Posted: April 11th, 2016
Home Decor Company’s management is trying to decide whether to eliminate Department 200, which has produced losses or low profits for several years. The company’s 2011 departmental income statement shows the following.
In analyzing whether to eliminate Department 200, management considers the following:
a. The company has one office worker who earns $600 per week, or $31,200 per year, and four sales clerks who each earn $600 per week, or $31,200 per year.
b. The full salaries of two salesclerks are charged to Department 100. The full salary of one salesclerk is charged to Department 200. The salary of the fourth clerk, who works half-time in both departments, is divided evenly between the two departments.
c. Eliminating Department 200 would avoid the sales salaries and the office salary currently allocated to it. However, management prefers another plan. Two salesclerks have indicated that they will be quitting soon. Management believes that their work can be done by the other two clerks if the one office worker works in sales half-time. Eliminating Department 200 will allow this shift of duties. If this change is implemented, half the office worker’s salary would be reported as sales salaries and half would be reported as office salary.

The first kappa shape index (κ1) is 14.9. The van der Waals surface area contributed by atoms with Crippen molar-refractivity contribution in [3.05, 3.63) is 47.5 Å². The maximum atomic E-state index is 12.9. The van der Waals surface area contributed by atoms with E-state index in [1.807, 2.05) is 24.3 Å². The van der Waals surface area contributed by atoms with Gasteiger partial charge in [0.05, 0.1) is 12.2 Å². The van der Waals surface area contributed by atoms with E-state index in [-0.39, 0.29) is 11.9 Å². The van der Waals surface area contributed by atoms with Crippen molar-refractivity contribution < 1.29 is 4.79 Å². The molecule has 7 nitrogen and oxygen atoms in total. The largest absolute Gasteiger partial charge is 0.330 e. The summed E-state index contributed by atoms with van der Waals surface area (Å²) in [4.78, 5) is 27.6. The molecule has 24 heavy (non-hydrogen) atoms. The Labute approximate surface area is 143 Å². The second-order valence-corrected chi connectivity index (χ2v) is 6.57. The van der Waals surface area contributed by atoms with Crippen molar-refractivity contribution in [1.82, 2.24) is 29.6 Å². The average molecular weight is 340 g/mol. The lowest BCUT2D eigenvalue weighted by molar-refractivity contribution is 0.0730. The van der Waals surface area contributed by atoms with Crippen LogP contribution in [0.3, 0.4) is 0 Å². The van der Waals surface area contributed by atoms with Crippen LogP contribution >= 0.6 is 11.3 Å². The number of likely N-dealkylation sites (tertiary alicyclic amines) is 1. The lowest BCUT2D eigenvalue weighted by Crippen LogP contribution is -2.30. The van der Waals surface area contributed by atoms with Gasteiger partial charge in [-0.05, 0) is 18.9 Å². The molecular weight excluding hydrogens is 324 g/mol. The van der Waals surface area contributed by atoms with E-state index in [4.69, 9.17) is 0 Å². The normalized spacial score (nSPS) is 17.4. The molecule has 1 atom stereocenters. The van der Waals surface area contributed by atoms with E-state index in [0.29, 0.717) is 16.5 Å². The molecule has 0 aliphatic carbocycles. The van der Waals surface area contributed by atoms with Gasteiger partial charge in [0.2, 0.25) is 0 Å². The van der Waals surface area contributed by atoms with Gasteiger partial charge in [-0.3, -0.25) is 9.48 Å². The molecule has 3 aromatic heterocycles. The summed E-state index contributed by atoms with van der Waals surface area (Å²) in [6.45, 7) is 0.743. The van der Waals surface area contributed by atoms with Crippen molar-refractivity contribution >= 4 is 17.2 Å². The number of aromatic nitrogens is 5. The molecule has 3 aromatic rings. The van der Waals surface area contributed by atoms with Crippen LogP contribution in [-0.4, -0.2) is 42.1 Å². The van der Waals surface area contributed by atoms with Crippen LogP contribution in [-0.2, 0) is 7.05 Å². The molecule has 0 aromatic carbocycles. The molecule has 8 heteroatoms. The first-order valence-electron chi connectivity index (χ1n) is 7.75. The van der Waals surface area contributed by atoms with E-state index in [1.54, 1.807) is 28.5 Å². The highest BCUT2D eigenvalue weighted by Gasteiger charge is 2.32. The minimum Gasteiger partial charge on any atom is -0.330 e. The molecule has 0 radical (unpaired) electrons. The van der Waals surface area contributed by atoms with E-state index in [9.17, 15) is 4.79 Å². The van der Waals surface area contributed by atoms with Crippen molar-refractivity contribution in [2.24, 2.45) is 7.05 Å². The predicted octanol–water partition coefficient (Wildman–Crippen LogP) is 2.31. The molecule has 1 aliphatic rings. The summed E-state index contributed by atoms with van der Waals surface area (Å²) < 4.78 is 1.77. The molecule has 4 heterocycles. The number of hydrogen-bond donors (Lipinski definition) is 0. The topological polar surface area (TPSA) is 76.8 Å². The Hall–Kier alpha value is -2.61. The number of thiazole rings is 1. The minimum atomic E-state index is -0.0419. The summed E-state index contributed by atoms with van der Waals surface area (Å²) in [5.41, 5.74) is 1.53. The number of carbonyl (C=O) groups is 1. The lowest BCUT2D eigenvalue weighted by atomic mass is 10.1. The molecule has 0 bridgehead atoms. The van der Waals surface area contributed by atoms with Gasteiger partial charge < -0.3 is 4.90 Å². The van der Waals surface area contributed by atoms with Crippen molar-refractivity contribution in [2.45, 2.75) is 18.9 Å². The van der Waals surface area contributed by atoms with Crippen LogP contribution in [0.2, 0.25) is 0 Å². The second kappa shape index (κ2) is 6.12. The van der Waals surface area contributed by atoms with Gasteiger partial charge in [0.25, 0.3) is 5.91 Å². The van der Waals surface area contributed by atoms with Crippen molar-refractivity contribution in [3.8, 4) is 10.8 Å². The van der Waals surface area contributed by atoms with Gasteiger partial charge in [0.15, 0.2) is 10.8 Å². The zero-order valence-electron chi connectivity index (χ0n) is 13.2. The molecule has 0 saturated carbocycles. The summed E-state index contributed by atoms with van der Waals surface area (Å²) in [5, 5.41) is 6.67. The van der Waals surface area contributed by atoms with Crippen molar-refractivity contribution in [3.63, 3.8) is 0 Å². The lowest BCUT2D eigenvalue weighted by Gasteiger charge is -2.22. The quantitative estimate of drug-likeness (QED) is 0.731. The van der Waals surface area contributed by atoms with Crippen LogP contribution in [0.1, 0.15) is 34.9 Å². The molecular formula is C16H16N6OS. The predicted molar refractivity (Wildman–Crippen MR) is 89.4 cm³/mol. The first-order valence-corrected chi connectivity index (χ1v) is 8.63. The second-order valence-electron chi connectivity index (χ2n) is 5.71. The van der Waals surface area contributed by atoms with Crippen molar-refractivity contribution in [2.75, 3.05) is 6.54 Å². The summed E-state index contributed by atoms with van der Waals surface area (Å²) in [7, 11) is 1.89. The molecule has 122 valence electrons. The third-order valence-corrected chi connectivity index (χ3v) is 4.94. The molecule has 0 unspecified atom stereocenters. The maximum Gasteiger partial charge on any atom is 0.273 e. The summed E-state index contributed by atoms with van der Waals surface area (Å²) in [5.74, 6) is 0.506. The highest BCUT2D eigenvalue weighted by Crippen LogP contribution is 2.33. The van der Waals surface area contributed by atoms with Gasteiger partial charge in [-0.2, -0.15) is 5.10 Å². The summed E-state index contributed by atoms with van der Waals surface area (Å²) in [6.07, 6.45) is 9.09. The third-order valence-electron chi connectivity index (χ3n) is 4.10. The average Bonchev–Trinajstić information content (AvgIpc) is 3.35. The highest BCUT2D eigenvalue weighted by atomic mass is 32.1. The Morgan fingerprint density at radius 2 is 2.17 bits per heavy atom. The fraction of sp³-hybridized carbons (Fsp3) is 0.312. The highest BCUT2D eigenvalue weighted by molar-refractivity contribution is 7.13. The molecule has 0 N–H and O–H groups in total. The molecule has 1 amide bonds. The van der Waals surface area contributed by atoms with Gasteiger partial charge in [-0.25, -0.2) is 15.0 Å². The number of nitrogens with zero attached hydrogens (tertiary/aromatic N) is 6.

d. The store building is rented under a long-term lease that cannot be changed. Therefore, Department 100 will use the space and equipment currently used by Department 200.
e. Closing Department 200 will eliminate its expenses for advertising, bad debts, and store supplies; 73% of the insurance expense allocated to it to cover its merchandise inventory; and 24% of the miscellaneous office expenses presently allocated to it.
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